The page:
Updates and changes just for the sake of it sounds like a Microsoft failing strategies. When I switched to FF I was so relived not to have to upgrade to more useless features like I had to with IE.

    Now, it seems Mozilla is just following that same path. Why is there seemingly a new version every couple of weeks? Improved security is fine but ensuring job security for some developer/designer is really not needed.
    Users can handle sharp edges, trust me. Work on the memory hogging issues instead. Please. I now use Opera or Safari when FF starts feeling too IE-like.

  9. Virtualguy said on June 21, 2012 at 5:55 am

    One thing is certain. If you keep improving something when when there is very little wrong with it in the first place, you will surely screw it up, eventually.

    Mozilla should pay more attention to memory efficiency and other technical issues and stop worrying so much about the damn thing looks like. Let users choose their own skins. There are plenty of options out there.

    1. Matt said on June 21, 2012 at 8:10 am

      They are paying attention to memory/CPU issues. They have teams of knowledgeable coders devoted to those areas (MemShrink and Project Snappy). All of these design changes have to pass muster, which is why they’ve landed and been backed out so many times.

      Improving Firefox’s default, fresh-out-of-the-box appearance is a good thing, and in no way precludes our ability to tweak it to infinity with user styles, themes, extensions, etc. (I’m a long-time fan of the NASA Night Launch theme myself.)

  10. Coyote said on June 20, 2012 at 8:34 pm

    I’m sorry but this still shows one glaring mistake most browsers and other apps make. The wasted space of the title bar is even more wasted now that it’s using a ribbon tab (ala the new Office layout).

    The entire addressbar should be able to relocate there or else that’s another 10% of screen space gone. Also the add-on bar seems to still be hidden (hopefully not removed) so they’re adding dead space that shows no information and still not displaying areas where relevant and very useful tools can be placed.

    1. Matt said on June 20, 2012 at 9:48 pm

      There is no ribbon. Not all of the Australis design elements are in place yet, including the new menu icon. When that lands, the big “Nightly” button at top-left will be gone and the tabs will move up to the top edge (or very near the top edge) of the window.

  11. Transcontinental said on June 20, 2012 at 6:27 pm

    As to what I see, I’ll have to use css scripts to get things back without fancy rounded useless cute little curves (why not little flowers included?) as any designer would suggest : sobriety. As for the back-forward buttons, idiot.
    Gosh, what is this, a browser or a gallery ?

  12. maximx86 said on June 20, 2012 at 6:15 pm

    Is Mozilla trying to make Firefox look like Opera? Speed it up! Who complains about the looks?

  13. Mushaf said on June 20, 2012 at 5:46 pm

    The only difference I see from the current stable version is the rounded-corner tabs. Everything else Martin mentioned (conditional forward button, home button on right, reload button in URL bar etc) are already implemented. Of course, more changes might come (i.e. download popup button and removal of Firefox menu), but wow, people are complaining like it has got a complete redesign from top to bottom! Firefox is still the most customizable browser out there and it is very likely that it will remain customizable in the days to come. It’s not like Chrome or IE that whatever Google/Microsoft gives you you’ll have to use it with no choice. I don’t see anything to worry about this design refresh (I rather like the rounded-corner tabs).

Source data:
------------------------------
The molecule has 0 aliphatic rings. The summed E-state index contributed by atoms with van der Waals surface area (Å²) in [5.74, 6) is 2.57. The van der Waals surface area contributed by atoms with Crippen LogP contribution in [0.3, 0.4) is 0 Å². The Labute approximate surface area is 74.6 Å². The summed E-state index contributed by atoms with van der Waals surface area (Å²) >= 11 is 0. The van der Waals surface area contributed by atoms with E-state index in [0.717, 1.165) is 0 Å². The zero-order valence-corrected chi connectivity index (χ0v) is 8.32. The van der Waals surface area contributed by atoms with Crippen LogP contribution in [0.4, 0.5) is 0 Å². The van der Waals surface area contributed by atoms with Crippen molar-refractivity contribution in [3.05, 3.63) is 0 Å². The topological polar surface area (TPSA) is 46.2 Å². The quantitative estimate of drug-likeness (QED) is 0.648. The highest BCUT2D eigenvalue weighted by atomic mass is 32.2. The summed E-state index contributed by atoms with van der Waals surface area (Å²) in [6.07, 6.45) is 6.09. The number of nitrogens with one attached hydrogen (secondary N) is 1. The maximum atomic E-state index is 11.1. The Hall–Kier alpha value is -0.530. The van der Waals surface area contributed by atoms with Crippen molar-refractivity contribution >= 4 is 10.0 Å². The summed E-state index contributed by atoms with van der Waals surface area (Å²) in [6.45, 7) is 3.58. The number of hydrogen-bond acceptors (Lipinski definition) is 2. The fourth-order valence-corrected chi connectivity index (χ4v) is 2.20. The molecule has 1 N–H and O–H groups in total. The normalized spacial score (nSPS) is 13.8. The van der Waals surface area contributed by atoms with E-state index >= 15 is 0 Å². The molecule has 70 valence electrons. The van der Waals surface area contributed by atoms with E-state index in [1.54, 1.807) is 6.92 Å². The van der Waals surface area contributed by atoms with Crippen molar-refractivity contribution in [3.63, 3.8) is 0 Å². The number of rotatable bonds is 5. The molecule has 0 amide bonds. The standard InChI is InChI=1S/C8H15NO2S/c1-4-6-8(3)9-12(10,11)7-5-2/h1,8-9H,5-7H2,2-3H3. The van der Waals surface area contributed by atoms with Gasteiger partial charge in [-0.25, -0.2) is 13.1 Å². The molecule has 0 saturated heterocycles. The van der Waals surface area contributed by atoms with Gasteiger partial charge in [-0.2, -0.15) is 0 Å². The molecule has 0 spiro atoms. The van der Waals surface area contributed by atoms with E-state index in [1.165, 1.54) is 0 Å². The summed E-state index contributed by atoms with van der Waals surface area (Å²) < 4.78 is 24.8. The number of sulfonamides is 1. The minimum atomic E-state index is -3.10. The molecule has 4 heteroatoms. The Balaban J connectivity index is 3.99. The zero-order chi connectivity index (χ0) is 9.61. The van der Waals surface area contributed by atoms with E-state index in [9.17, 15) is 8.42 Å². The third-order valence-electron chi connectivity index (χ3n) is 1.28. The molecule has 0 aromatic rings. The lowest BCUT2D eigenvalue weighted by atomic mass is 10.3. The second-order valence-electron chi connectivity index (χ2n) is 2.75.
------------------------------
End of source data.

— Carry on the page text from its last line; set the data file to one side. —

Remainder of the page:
Btw, the Australis theme mentioned in the article hasn’t been update for Firefox 12+. You’ll have to edit the install.rdf file or disable version check to install the theme.

    1. Martin Brinkmann said on June 20, 2012 at 6:45 pm

      Remember that it depends a lot on which version of Firefox you are using. I know some here on Ghacks are still on Firefox 3, for them, the changes are massive.

  14. anony said on June 20, 2012 at 5:39 pm

    – If you enable the aero, the other tab’s text beside the main become illegible to read if you have dark background behind.
    – The zip package is not really portable as it hijack your current firefox installation appdata.

    Other than the sleeker but space-waste tab I don’t see any difference with regular 13 install.

  15. Jwolff said on June 20, 2012 at 4:21 pm

    Peak – mountain
    Peek – glimpse
    Sneak peek

    1. Martin Brinkmann said on June 20, 2012 at 4:43 pm

      Thanks so much, learned something new today.

  16. kaylee said on June 20, 2012 at 4:20 pm

    I’ll stick with palemoon 64bit

  17. angry said on June 20, 2012 at 4:09 pm

    Firefox 3 is still the best. Seamonkey comes next

    version 4+ is total crap for noobs, just like chrome and all the other garbage

  18. mazling said on June 20, 2012 at 2:51 pm

    I’ve been using stratiform for ages now. Not only does it tweak graphics, but layout as well; putting the tabs in the titlebar saves space for us laptop users :)

  19. Daniel said on June 20, 2012 at 2:34 pm

    Enfin! Yes! A sleeker look! Phew! :)

    BTW, your link at end of text to Australis brings to Vacuum Places article you had.

  20. pgg said on June 20, 2012 at 2:25 pm

    Thank God for Firefox being customizable. I have something taken from IE, something from Chrome in the end making my browser to look and behave just the way I like it.

  21. Red.Cliff said on June 20, 2012 at 2:20 pm

    I will ditch Firefox usage once Australis lands on Nightly. Nothing more to say. FF will lost its identity in my opinion.
    In time of FF4 release, Mozilla went for competition for UI to get people’s choice but now they are forcing some stupid designer “Stephen Horlander” theme to whole Firefox user base. Ridiculous!
    How much money Google offered to Jared, Dao, Frank Yan and Stephen to sink Firefox ship with such mediocre decisions?

  22. Midnight said on June 20, 2012 at 2:19 pm

    Looks very impressive and promising. However, my concern is that Mozilla is not keeping up with the UX and Nightly updates, as the last one was on June 15th, which was several days ago.

    As far as I can tell, a Nightly build means just that, Nightly updates, which have not been happening.

    Just wondering if the Developers are all on vacation, or whatever their story is!